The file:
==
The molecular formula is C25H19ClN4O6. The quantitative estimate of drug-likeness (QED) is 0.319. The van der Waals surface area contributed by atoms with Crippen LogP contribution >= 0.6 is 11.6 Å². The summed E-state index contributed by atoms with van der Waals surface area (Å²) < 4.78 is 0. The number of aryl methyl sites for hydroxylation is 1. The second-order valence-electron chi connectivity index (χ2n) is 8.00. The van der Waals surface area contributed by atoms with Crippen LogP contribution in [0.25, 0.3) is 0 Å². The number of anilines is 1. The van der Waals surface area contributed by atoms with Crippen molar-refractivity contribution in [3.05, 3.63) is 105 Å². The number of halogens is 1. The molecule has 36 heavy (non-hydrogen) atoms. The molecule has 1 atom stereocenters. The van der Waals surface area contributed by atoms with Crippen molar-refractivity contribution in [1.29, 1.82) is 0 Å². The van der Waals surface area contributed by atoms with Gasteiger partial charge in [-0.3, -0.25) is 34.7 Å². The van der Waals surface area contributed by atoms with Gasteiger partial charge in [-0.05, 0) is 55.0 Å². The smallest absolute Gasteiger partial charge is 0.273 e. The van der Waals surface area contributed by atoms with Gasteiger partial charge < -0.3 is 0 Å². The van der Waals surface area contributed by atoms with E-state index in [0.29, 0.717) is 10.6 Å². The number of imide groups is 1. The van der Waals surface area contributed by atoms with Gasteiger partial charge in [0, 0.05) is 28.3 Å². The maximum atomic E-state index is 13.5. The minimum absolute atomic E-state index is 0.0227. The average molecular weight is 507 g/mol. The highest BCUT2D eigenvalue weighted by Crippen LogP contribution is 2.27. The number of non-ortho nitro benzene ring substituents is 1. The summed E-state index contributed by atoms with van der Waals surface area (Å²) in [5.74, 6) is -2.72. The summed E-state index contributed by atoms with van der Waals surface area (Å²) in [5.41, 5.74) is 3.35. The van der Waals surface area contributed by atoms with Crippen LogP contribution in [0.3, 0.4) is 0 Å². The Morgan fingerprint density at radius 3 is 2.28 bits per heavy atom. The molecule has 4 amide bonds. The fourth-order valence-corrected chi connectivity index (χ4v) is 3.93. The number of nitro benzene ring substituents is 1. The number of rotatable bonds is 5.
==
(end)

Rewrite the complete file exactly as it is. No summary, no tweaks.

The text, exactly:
The molecular formula is C25H19ClN4O6. The quantitative estimate of drug-likeness (QED) is 0.319. The van der Waals surface area contributed by atoms with Crippen LogP contribution >= 0.6 is 11.6 Å². The summed E-state index contributed by atoms with van der Waals surface area (Å²) < 4.78 is 0. The number of aryl methyl sites for hydroxylation is 1. The second-order valence-electron chi connectivity index (χ2n) is 8.00. The van der Waals surface area contributed by atoms with Crippen LogP contribution in [0.25, 0.3) is 0 Å². The number of anilines is 1. The van der Waals surface area contributed by atoms with Crippen molar-refractivity contribution in [3.05, 3.63) is 105 Å². The number of halogens is 1. The molecule has 36 heavy (non-hydrogen) atoms. The molecule has 1 atom stereocenters. The van der Waals surface area contributed by atoms with Crippen molar-refractivity contribution in [1.29, 1.82) is 0 Å². The van der Waals surface area contributed by atoms with Gasteiger partial charge in [-0.3, -0.25) is 34.7 Å². The van der Waals surface area contributed by atoms with Gasteiger partial charge in [-0.05, 0) is 55.0 Å². The smallest absolute Gasteiger partial charge is 0.273 e. The van der Waals surface area contributed by atoms with Gasteiger partial charge < -0.3 is 0 Å². The van der Waals surface area contributed by atoms with E-state index in [0.29, 0.717) is 10.6 Å². The number of imide groups is 1. The van der Waals surface area contributed by atoms with Gasteiger partial charge in [0, 0.05) is 28.3 Å². The maximum atomic E-state index is 13.5. The minimum absolute atomic E-state index is 0.0227. The average molecular weight is 507 g/mol. The highest BCUT2D eigenvalue weighted by Crippen LogP contribution is 2.27. The number of non-ortho nitro benzene ring substituents is 1. The summed E-state index contributed by atoms with van der Waals surface area (Å²) in [5.74, 6) is -2.72. The summed E-state index contributed by atoms with van der Waals surface area (Å²) in [5.41, 5.74) is 3.35. The van der Waals surface area contributed by atoms with Crippen LogP contribution in [0.3, 0.4) is 0 Å². The Morgan fingerprint density at radius 3 is 2.28 bits per heavy atom. The molecule has 4 amide bonds. The fourth-order valence-corrected chi connectivity index (χ4v) is 3.93. The number of nitro benzene ring substituents is 1. The number of rotatable bonds is 5.